Saturday, January 31, 2004

Five honored as models of courage



By Kevin Aldridge
The Cincinnati Enquirer

UNIVERSITY HEIGHTS - Ricky Hunter, a sophomore at Princeton High School, has been battling diabetes since the age of five.

On Father's Day 2002, Ricky went into a diabetic coma and his family thought they had lost him.

"He actually died and the doctors revived him," recalled Dorron Hunter, his great-uncle.

Ricky suffered no long-term harm from the episode, but life as a diabetic remains a daily challenge. He has faced it courageously while continuing to pursue his dreams.

He is active in basketball, football and baseball. Ricky carries a 4.0 grade point average and has been honored for contributions outside of the classroom.

Last year, he received an insulin pump that helps maintain and control his blood glucose level. Ricky unhooks the pump while playing in sporting events and reconnects himself to it in between quarters of the games.

"I look up to him," said Dorron Hunter. "He has been through a lot even as a young man. Ricky has really learned to take care of himself."

Ricky was one of five Greater Cincinnatians honored Thursday at the University of Cincinnati's Russell C. Meyers Alumni Center.

Hunter, Oprah Crooks, Pastor H. Jean McEntire, Lanita McGee and Charles Wiley were recognized as part of "Profiles in Courage," a program that recognizes African-Americans who have inspired by overcoming adversity.

The 3-year-old program is a partnership among the Urban League of Greater Cincinnati, Fifth Third Bank and WCPO-TV (Channel 9).

"There are so many people in our community who deserve this special recognition," said Jordan A. Miller, vice president and director of Fifth Third Securities. "Without a doubt, all of the nominees reflect the essence of Profiles In Courage."

Vignettes about the award recipients will air on Channel 9 throughout February.

Charles Wiley, an author, entrepreneur and family man, survived poverty, several near-fatal accidents and alleged racial profiling to achieve success. His autobiography, To God Be the Glory, We Must Never Give Up, is a testimony to how he has overcome his challenges through faith in God. Wiley is using his life to teach young people to learn from their mistakes and trust in God.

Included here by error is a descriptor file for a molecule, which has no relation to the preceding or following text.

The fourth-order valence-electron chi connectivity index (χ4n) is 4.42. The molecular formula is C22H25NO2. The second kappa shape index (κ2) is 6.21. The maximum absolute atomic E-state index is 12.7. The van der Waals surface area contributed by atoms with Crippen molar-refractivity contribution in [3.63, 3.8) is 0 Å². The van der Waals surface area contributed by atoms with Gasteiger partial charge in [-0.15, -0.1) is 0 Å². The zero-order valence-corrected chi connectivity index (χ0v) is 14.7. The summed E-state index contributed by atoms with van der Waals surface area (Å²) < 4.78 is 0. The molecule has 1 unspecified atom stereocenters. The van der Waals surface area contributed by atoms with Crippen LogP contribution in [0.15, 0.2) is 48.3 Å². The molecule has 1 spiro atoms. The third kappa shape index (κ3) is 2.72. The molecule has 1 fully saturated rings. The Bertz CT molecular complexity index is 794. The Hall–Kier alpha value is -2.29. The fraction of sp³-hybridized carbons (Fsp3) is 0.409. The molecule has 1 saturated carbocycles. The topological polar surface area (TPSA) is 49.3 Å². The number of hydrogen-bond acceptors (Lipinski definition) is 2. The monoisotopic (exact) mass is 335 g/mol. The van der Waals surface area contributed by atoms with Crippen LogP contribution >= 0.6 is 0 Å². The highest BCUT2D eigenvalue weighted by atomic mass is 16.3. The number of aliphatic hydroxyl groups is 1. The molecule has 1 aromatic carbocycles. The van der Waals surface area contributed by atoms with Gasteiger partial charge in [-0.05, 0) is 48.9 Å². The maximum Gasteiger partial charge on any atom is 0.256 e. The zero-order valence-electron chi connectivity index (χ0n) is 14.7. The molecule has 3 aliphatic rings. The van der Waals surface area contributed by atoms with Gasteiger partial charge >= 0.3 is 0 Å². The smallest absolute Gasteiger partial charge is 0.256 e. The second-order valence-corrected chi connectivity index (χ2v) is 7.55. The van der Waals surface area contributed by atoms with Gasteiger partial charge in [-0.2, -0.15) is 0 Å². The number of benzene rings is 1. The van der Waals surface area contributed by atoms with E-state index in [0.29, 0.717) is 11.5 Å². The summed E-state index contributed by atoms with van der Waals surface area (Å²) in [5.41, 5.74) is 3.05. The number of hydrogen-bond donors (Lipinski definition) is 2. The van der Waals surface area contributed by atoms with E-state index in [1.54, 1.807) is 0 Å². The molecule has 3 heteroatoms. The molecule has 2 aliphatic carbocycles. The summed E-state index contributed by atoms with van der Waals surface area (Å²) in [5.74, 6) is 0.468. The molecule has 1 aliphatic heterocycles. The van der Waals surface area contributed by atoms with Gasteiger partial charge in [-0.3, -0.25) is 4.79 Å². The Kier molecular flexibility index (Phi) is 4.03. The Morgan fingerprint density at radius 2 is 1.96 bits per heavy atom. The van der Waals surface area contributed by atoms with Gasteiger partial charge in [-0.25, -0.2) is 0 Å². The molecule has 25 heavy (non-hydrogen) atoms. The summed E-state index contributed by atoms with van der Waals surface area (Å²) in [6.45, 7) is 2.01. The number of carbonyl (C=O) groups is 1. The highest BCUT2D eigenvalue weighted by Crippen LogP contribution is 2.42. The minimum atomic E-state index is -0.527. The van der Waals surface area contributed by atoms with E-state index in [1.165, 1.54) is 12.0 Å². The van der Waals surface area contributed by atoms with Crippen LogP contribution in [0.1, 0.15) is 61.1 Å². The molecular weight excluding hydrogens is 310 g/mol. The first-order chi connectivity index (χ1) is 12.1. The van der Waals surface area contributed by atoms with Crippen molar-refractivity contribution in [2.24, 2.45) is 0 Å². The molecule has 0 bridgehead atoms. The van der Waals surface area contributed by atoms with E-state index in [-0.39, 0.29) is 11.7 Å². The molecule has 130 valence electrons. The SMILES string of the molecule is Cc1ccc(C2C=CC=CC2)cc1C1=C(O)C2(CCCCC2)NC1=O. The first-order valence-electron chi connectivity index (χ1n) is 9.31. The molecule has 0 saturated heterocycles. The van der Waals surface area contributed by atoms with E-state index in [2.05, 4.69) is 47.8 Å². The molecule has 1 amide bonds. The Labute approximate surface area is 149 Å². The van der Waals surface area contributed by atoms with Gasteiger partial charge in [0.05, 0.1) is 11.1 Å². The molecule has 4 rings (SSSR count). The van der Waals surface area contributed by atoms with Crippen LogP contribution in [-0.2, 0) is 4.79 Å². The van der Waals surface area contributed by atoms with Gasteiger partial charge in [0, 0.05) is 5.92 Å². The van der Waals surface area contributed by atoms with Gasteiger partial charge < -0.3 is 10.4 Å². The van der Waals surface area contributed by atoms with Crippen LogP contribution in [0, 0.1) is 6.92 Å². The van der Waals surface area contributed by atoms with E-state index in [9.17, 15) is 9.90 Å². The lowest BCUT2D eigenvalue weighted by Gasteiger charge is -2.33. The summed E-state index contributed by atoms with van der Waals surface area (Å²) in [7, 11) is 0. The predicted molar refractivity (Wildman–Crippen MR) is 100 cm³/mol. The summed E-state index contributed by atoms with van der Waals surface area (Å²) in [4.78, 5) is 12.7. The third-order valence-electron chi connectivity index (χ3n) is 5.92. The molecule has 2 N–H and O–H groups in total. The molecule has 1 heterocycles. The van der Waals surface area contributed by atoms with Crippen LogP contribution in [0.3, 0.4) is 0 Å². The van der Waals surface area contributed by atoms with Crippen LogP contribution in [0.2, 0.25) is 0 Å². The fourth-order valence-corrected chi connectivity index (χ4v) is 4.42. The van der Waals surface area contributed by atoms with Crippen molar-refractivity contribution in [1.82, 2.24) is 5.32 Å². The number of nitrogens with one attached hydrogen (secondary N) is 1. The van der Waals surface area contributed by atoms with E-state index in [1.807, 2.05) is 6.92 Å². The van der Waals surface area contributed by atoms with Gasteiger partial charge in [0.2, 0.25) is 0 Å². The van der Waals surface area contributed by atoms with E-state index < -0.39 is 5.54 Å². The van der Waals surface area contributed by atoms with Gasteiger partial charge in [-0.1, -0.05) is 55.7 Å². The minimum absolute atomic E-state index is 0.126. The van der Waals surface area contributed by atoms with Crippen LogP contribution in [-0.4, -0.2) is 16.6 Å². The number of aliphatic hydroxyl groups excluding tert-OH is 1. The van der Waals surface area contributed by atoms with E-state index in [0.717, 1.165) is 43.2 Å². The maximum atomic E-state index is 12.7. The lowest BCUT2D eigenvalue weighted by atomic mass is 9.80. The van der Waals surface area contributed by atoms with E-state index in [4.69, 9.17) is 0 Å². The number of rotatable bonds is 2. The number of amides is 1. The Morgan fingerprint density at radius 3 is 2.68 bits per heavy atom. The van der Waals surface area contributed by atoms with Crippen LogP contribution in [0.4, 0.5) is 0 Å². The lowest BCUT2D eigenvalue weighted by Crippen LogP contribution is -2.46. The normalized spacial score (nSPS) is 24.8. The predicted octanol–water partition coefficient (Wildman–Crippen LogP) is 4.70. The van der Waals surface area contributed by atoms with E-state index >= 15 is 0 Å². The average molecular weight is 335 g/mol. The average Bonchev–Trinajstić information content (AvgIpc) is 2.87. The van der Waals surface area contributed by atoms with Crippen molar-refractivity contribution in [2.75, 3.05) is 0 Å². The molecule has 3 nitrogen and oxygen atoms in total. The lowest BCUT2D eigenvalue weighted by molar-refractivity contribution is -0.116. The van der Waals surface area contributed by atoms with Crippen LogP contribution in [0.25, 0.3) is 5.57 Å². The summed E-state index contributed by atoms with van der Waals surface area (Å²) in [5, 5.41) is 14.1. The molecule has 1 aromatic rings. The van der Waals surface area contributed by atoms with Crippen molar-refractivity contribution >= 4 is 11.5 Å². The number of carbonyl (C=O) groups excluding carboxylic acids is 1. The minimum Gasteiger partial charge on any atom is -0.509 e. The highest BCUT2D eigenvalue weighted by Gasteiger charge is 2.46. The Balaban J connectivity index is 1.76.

The Rev. H. Jean McEntire has endured poverty, unemployment, a heart attack and getting hit by a truck. It was her strong faith in God that brought her through those trials and called her into the ministry at the age of 50. McEntire gave up her job as a corporate vice president and is now pastor of Word Alive Christian Fellowship.

Lanita McGee had just graduated from college and was facing a bright future when her health took a turn for the worse. Six major surgeries saved her life, but medical complications left her deaf in one ear and nearly paralyzed on the right side.

McGee had to learn to walk, sit, stand and coordinate hand-eye movements again. But she fought through the adversity to regain her health, advance her career and own a home.

Oprah Crooks' love for learning has inspired her to embrace hard work and service to the community. She has had the courage to endure as she cared for elderly and dying family members, raised her own family and battled breast cancer.

Crooks received a bachelor's degree from the College of Mount St. Joseph in 2001 after years of persistent study. She now inspires others to learn as she supervises children at Kilgour School.

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Email kaldridge@enquirer.com




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